State Sen. Paul Cicarella (R-North Haven), ranking member of the legislature’s General Law Committee, today spoke on behalf of Connecticut consumers in support of bipartisan legislative provisions to curb intrusive and predatory robocalls and telemarketing. The provisions are part of S.B. 1058, an omnibus package of unrelated consumer measures introduced by the General Law Committee.
Sen. Cicarella joined Connecticut Attorney General William Tong, fellow lawmakers of the General Law Committee, and the Connecticut AARP to highlight the increasing need to provide this consumer safeguard.
“These robocalls and aggressive telemarketing practices are more than a nuisance. In my private business, I hear more and more that crimes are happening from a distance. In this case, it’s happening on the other end of a keyboard, not even in the state or country. As legislators, we are here to help our constituents. This provision will help prevent our constituents, especially those in vulnerable populations, from becoming victims of these elaborate scams. I look forward to discussing this provision and the larger bill in the coming weeks,” Senator Cicarella said.
According to the Office of the Attorney General, it receives many consumer complaints about these calls, and in response, proposed the language in the bill to update Connecticut’s statute regarding the regulation of robocalls and telemarketing to account for current technology and tactics used by fraudsters, who are commonly based out of state or overseas.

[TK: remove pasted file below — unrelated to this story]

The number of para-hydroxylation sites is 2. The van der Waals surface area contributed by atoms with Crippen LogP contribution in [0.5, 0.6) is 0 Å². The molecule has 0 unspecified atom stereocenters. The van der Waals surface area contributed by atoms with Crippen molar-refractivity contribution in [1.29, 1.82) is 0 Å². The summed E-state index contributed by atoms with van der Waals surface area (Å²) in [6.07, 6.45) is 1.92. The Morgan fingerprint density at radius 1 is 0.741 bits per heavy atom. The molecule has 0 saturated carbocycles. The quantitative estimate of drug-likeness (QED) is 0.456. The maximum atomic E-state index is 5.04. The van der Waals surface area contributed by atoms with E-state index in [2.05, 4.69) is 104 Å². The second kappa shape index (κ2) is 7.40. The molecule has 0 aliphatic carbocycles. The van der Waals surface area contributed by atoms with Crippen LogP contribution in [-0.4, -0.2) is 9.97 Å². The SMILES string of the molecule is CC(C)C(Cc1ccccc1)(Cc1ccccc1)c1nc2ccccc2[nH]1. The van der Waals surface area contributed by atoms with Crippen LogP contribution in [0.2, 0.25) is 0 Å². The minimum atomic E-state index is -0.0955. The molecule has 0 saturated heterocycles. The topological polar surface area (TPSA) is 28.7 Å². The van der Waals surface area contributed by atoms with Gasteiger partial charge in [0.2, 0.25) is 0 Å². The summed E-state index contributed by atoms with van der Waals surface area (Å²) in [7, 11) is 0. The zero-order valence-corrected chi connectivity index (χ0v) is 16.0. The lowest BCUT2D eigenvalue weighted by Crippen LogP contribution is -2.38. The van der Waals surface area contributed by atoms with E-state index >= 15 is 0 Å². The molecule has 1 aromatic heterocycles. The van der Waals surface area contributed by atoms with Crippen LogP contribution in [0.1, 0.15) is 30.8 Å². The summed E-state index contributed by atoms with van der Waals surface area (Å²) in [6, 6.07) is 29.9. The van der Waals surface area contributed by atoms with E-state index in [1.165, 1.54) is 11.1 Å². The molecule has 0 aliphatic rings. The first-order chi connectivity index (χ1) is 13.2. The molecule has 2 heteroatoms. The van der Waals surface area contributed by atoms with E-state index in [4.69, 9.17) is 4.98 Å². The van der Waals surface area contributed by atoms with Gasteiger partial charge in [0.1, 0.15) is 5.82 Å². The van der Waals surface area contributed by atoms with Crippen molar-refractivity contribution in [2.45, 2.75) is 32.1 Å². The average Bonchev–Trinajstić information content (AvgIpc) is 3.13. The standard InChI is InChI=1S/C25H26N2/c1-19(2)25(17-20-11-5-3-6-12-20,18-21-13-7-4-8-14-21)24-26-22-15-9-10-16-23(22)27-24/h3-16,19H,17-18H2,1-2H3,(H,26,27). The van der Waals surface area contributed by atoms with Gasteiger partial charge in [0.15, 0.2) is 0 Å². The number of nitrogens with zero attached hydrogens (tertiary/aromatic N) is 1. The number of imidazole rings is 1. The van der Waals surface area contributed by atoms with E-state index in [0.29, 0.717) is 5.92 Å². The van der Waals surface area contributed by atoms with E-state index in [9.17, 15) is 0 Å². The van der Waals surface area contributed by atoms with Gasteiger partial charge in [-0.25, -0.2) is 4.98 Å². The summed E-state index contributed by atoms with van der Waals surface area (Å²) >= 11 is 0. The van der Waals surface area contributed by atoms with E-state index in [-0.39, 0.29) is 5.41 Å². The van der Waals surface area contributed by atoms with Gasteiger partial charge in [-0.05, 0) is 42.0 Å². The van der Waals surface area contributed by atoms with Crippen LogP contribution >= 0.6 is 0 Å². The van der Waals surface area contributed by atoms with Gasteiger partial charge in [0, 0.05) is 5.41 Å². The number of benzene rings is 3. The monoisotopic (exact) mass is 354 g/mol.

Among others, the provisions expand regulations to cover text and media messages; update terms like “automatic dialing” and “announcing device” consistent with current technology; ban VOIP providers from facilitating scammers’ access to the U.S. telecommunications network; allow the Office of the Attorney General to take enforcement action against calls received by Connecticut area codes, regardless of where the calls originate; bar telemarketers from contacting Connecticut residents before 9 a.m. and after 8 p.m.; strengthen the disclosures that telemarketers must make; and clarify the protections provided by the Do Not Call List.
The bill does not curtail calls made for noncommercial purposes, including calls, texts or other messages related to religious, charitable, or political speech or solicitations or where the caller has a preexisting relationship with the consumer, or the consumer has given explicit permission to be contacted.